Capitol Building

Morning Action: Highway Trust Fund Rescue Effort

TRANSPORTATION.  With seven weeks until the road projects account of the Highway Trust Fund (HTF) gets low enough to merit a cessation of reimbursements owed by states to contractors, lawmakers are feeling a sense of urgency to rescue the trust fund — but their solutions are questionable (sub. req’q):

Since Congress needs time to organize any trust fund rescue effort, much less set floor time and hold votes, we’ve just moved into a key decision period. And it’s clear the sense of urgency is intensifying. The risk that road construction projects could go idle this summer prompted Speaker John A. Boehner , R-Ohio, and other House GOP leaders to notify Republican members Friday , as they were about to start a weeklong recess, of a plan to patch the trust fund through next May.

That would combine an extension of highway and transit programs with an end to most Saturday mail deliveries, along with another transfer back into highway and transit accounts of excise tax receipts that would otherwise go into a fund for leaking underground storage tanks, to offset about $12 billion in projected highway and transit account shortfalls.

Tying a Highway Trust Fund fix to changes in postal operations drew scorn from the communications director for conservative group Heritage Action, Dan Holler. “The idea Congress would use a supposedly self-funding agency that cannot pay its bills as a piggy bank to fund another bankrupt, self-funding fund is absurd,” he said.

DODD-FRANK.  Modifications to D0dd-Frank may be attached to legislation to reauthorize a terrorism risk insurance program (sub. req’d):

A long-sought modification to how large insurance companies are regulated under Dodd-Frank could hitch a ride this week to legislation to reauthorize a terrorism risk insurance program, according to financial industry watchers.

Getting any change to the 2010 financial regulatory overhaul ( PL 111-203 ) has been practically impossible as Democrats seek to avoid GOP efforts to gut the law.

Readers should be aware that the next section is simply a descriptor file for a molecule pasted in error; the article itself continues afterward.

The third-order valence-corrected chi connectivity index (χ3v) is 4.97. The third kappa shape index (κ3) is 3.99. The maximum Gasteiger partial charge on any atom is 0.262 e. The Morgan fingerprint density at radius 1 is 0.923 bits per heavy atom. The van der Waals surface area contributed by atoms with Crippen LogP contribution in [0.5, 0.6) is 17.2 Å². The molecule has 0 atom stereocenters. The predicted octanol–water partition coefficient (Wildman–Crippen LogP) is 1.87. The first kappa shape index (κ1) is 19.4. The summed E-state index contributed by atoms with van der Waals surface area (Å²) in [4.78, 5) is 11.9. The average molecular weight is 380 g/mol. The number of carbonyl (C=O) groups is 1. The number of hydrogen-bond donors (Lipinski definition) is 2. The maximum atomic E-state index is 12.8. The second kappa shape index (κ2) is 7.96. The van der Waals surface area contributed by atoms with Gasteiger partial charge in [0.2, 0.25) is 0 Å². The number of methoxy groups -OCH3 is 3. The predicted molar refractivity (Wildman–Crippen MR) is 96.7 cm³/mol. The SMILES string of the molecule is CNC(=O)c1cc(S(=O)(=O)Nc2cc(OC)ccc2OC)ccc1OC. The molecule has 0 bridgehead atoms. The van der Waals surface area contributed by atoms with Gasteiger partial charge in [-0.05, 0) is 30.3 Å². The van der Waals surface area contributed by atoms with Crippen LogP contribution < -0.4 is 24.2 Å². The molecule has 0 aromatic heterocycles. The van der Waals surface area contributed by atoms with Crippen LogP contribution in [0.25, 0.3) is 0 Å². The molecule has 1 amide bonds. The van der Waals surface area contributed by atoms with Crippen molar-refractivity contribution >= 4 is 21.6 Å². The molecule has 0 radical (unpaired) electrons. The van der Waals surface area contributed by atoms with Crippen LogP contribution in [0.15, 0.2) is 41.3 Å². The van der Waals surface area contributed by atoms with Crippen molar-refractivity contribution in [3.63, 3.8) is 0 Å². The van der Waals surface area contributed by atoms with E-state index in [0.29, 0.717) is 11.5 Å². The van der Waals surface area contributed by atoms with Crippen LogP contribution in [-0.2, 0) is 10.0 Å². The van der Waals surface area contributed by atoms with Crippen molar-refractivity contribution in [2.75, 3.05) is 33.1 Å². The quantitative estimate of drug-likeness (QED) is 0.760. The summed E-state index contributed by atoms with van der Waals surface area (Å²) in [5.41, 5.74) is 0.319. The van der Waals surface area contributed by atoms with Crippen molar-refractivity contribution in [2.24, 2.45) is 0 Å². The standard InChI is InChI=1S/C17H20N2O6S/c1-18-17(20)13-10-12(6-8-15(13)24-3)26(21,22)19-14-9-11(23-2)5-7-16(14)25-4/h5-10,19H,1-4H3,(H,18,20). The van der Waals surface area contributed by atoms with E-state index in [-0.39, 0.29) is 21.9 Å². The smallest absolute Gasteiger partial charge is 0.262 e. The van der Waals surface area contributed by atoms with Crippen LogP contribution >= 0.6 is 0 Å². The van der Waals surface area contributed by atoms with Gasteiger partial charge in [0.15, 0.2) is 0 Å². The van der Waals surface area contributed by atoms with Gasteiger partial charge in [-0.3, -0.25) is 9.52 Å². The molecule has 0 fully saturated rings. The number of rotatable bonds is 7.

But there is broad bipartisan agreement that the so-called Collins Amendment needs to be tweaked, and the terrorism risk law, which is widely considered a must-pass, offers a tempting vehicle.

FARM BILL.  President Obama signed the trillion dollar food stamp and farm bill into law in February, but the appropriations process is bringing a debate surrounding the policies therein back to life (sub. req’d):

The Agriculture appropriations bill is a time-honored place for critics of farm programs to take a shot at changing policies they couldn’t alter during the debate on the farm bill.  To that end, the Heritage Foundation has released a long  list of programs it wants to see conservatives target, from catfish inspection to crop insurance. “Spending decisions are about more than just numbers; they reflect policy preferences,” Heritage says.

But one of the House’s most vocal critics of farm programs, Rep. Ron Kind (D-WI) 11%, doesn’t think the House is in a mood to argue about farm policy so soon after passage of the new farm bill ( PL 113-79 ). In fact, he suggests critics need to take a break and let the bill be implemented to see what impact it has before trying to press their concerns again on the House floor.

EPA.  Today the EPA unveils its new carbon rule (sub. req’d):

Months of speculation about how the Obama administration will propose to put a dent in the utility sector’s share of domestic carbon pollution are nearing an end as EPA Administrator Gina McCarthy gets set to announce today  the historic rules that are sure to be the hallmark of her career. Of course, only time — and plenty of litigation — will tell whether the first-ever limits on greenhouse gases emitted from power plants are legally sound.

A 30 percent average reduction in carbon dioxide emissions by existing power plants by 2030 will be sought by the EPA, a person familiar with the draft  rule confirmed to CQ Roll Call. The reduction will be based on 2005 emissions levels. The outline of the proposal was first reported by the Wall Street Journal on Sunday.  The White House and EPA said they would have no comment until the rule is made public.

Each state will have different standards with an average of 30 percent reduction from 2005 levels by 2030, with a 25 percent reduction by 2020 .

As expected, the rule will give flexibility to the states, which must complete plans to comply with the rule by June 2016.

The Heritage Foundation says of the new rule: “The plan will drive up energy prices for American families and businesses without making a dent in global temperatures.”

MILCON-VA.  The Senate may soon take up a Milcon-VA spending bill (sub. req’d):

Senate Majority Leader Sen. Harry Reid (D-NV) 13% has promised to spend two weeks in June on appropriations measures, and the Senate could take up the Military Construction-VA spending bill this week if the stars align. Not typically a heavy lift, the bill could become a magnet for provisions addressing some of the VA health care issues.

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